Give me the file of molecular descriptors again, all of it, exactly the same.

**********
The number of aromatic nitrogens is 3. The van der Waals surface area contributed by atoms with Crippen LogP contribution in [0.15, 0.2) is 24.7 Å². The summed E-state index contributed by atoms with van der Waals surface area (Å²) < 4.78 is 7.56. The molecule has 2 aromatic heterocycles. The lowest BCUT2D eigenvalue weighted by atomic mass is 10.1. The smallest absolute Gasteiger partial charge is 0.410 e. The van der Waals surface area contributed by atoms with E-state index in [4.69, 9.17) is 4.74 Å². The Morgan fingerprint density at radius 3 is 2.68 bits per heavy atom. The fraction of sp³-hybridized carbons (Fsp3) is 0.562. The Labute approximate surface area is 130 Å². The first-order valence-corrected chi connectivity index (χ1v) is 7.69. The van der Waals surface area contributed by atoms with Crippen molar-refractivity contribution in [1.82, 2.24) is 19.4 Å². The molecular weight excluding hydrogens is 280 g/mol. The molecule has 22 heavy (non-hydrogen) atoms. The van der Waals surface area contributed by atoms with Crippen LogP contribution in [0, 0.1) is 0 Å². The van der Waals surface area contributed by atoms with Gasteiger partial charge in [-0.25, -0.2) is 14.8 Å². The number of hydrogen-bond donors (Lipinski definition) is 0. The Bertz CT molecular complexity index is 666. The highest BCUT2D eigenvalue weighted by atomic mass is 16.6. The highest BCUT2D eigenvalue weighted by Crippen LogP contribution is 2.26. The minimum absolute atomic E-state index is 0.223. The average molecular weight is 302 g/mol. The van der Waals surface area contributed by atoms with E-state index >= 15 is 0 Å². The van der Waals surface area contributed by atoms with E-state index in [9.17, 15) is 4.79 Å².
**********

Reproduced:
The number of aromatic nitrogens is 3. The van der Waals surface area contributed by atoms with Crippen LogP contribution in [0.15, 0.2) is 24.7 Å². The summed E-state index contributed by atoms with van der Waals surface area (Å²) < 4.78 is 7.56. The molecule has 2 aromatic heterocycles. The lowest BCUT2D eigenvalue weighted by atomic mass is 10.1. The smallest absolute Gasteiger partial charge is 0.410 e. The van der Waals surface area contributed by atoms with E-state index in [4.69, 9.17) is 4.74 Å². The Morgan fingerprint density at radius 3 is 2.68 bits per heavy atom. The fraction of sp³-hybridized carbons (Fsp3) is 0.562. The Labute approximate surface area is 130 Å². The first-order valence-corrected chi connectivity index (χ1v) is 7.69. The van der Waals surface area contributed by atoms with Crippen molar-refractivity contribution in [1.82, 2.24) is 19.4 Å². The molecular weight excluding hydrogens is 280 g/mol. The molecule has 22 heavy (non-hydrogen) atoms. The van der Waals surface area contributed by atoms with Crippen LogP contribution in [0, 0.1) is 0 Å². The van der Waals surface area contributed by atoms with Gasteiger partial charge in [-0.25, -0.2) is 14.8 Å². The number of hydrogen-bond donors (Lipinski definition) is 0. The Bertz CT molecular complexity index is 666. The highest BCUT2D eigenvalue weighted by atomic mass is 16.6. The highest BCUT2D eigenvalue weighted by Crippen LogP contribution is 2.26. The minimum absolute atomic E-state index is 0.223. The average molecular weight is 302 g/mol. The van der Waals surface area contributed by atoms with E-state index >= 15 is 0 Å². The van der Waals surface area contributed by atoms with E-state index in [9.17, 15) is 4.79 Å².